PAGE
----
Pruning can reduce overfitting. Scikit-Learn DecisionTree classifier does not support pruning currently, but one can set the minimum number of samples required at a leaf node or setting the maximum depth of the tree are necessary to avoid this problem. Here we will use cross validation with different max depths to optimize the tree.

In [7]:
kfold = KFold(Xr.shape[0], n_folds=10)
accs = []
max_depths = range(1, 20)
for max_depth in max_depths:
    k_accs = []
    for train, test in kfold:
        Xtrain, Xtest, ytrain, ytest = Xr[train], Xr[test], yr[train], yr[test]
        clf = DecisionTreeClassifier(max_depth=max_depth)
        clf.fit(Xtrain, ytrain)
        ypred = clf.predict(Xtest)
        k_accs.append(accuracy_score(ytest, ypred))
    accs.append(np.mean(k_accs))
# plot the accuracies as a function of max_depth
plt.plot(max_depths, accs, linewidth=2.5)
Out[7]:
[<matplotlib.lines.Line2D at 0x69ad6d0>]

The lowest value of max_depth for which accuracy scores have reached a peak is around 7. We will now evaluate the "best" tree from cross validation against our held out test set.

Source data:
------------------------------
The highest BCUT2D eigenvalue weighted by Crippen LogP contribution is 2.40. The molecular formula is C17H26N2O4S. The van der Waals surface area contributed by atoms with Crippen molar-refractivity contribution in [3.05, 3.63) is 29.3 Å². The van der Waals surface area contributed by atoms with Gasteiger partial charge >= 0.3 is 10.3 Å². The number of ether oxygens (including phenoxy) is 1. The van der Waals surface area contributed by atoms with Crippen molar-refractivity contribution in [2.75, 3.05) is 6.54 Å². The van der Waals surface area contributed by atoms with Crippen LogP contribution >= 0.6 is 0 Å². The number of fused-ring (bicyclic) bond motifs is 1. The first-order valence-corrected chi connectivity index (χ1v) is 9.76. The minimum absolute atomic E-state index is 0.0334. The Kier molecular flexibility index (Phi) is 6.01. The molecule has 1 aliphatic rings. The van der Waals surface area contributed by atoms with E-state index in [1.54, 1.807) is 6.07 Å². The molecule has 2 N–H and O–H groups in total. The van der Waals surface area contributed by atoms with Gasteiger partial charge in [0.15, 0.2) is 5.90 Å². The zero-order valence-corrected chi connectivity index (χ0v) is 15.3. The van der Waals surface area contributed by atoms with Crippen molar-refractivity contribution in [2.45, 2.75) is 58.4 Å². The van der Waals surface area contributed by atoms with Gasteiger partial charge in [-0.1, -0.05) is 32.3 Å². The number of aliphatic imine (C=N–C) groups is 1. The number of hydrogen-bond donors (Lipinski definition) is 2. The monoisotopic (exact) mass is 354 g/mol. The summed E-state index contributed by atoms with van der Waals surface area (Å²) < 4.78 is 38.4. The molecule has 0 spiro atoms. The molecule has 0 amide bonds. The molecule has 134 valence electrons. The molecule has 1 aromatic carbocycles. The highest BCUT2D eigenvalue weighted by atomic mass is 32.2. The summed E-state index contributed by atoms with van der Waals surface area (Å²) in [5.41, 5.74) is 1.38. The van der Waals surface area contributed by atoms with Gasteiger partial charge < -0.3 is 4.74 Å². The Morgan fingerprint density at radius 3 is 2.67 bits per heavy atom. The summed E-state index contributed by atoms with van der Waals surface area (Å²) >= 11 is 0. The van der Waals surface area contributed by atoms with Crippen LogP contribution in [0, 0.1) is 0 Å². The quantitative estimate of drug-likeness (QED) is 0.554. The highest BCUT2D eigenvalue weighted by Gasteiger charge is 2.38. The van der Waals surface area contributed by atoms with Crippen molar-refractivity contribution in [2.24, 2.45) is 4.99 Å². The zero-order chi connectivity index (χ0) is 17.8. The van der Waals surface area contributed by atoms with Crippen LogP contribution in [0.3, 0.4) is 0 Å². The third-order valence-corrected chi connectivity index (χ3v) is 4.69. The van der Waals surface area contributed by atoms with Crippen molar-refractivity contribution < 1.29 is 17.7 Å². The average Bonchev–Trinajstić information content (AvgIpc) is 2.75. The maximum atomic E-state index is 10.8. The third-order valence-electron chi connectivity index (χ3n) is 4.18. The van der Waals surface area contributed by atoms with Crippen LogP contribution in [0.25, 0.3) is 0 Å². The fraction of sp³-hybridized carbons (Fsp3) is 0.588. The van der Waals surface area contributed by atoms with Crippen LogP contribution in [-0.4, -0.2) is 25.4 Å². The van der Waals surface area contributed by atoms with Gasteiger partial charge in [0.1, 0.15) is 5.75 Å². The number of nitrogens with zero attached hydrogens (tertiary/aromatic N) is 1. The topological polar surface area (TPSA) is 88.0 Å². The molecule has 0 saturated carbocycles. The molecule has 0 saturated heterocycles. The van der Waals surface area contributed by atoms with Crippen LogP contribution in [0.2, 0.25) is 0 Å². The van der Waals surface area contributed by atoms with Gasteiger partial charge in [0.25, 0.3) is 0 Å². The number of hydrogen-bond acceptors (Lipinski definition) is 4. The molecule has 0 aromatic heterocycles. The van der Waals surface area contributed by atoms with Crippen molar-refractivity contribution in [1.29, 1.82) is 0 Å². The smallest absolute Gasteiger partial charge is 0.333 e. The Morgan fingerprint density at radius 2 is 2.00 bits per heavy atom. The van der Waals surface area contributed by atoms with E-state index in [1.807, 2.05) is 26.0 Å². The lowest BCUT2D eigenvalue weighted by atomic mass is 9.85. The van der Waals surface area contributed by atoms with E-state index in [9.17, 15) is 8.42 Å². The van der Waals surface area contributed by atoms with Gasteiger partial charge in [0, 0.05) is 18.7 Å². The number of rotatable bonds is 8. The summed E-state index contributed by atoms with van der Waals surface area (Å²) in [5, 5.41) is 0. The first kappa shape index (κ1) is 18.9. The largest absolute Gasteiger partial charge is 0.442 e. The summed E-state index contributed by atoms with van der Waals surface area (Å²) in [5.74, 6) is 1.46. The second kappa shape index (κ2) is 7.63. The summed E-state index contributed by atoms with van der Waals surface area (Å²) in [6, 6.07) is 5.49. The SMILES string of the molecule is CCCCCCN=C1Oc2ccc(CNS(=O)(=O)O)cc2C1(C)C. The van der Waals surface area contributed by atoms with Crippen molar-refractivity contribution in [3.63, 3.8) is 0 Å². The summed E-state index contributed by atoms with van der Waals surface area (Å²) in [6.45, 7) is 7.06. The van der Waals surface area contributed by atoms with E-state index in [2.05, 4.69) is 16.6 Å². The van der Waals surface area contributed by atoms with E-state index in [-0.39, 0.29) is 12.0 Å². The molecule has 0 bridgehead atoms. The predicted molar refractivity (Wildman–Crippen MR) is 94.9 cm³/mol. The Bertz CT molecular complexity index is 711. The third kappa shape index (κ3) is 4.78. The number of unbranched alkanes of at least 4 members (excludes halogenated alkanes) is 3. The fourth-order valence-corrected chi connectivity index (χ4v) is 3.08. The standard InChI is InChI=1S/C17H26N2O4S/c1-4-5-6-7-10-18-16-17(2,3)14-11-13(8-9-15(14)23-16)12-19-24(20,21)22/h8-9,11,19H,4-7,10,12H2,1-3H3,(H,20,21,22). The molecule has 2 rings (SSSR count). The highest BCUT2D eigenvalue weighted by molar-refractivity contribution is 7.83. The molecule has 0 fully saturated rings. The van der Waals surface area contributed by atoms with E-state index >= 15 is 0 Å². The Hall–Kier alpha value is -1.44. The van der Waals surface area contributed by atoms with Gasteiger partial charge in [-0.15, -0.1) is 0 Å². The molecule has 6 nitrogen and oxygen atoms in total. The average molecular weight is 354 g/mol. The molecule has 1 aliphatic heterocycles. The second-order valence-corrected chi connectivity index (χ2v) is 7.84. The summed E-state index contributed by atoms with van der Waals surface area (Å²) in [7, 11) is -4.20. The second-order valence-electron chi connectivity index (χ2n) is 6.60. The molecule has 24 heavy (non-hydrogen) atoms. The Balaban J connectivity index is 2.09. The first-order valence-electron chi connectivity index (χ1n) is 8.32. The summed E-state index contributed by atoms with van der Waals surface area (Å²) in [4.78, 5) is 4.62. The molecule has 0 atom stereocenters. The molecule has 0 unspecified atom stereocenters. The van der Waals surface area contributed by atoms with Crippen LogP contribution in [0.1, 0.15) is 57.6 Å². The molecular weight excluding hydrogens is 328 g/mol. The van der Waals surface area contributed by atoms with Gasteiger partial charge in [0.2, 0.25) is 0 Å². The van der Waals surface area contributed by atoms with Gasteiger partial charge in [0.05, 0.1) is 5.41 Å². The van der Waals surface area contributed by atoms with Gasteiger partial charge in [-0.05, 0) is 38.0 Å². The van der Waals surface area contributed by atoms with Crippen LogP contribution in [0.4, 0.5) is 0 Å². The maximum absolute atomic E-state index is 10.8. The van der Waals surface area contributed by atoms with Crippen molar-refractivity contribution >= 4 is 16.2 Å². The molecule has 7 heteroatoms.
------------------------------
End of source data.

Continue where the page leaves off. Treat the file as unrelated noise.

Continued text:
In [8]:
clf = DecisionTreeClassifier(max_depth=7)
clf.fit(Xr, yr)
ypred = clf.predict(Xt)
confusion_matrix(yt, ypred), accuracy_score(yt, ypred)
Out[8]:
(array([[58, 24],
       [27, 41]]), 0.66000000000000003)

Random Forests

Random Forests build lots of bushy trees, and then average them to reduce the variance. We will use Random Forests to predict medv (Median House Price in 1,000 dollars).

In [9]:
boston_df = pd.read_csv("../data/Boston.csv")
boston_df.head()
Out[9]:
crim zn indus chas nox rm age dis rad tax ptratio black lstat medv
0 0.00632 18 2.31 0 0.538 6.575 65.2 4.0900 1 296 15.3 396.90 4.98 24.0
1 0.02731 0 7.07 0 0.469 6.421 78.9 4.9671 2 242 17.8 396.90 9.14 21.6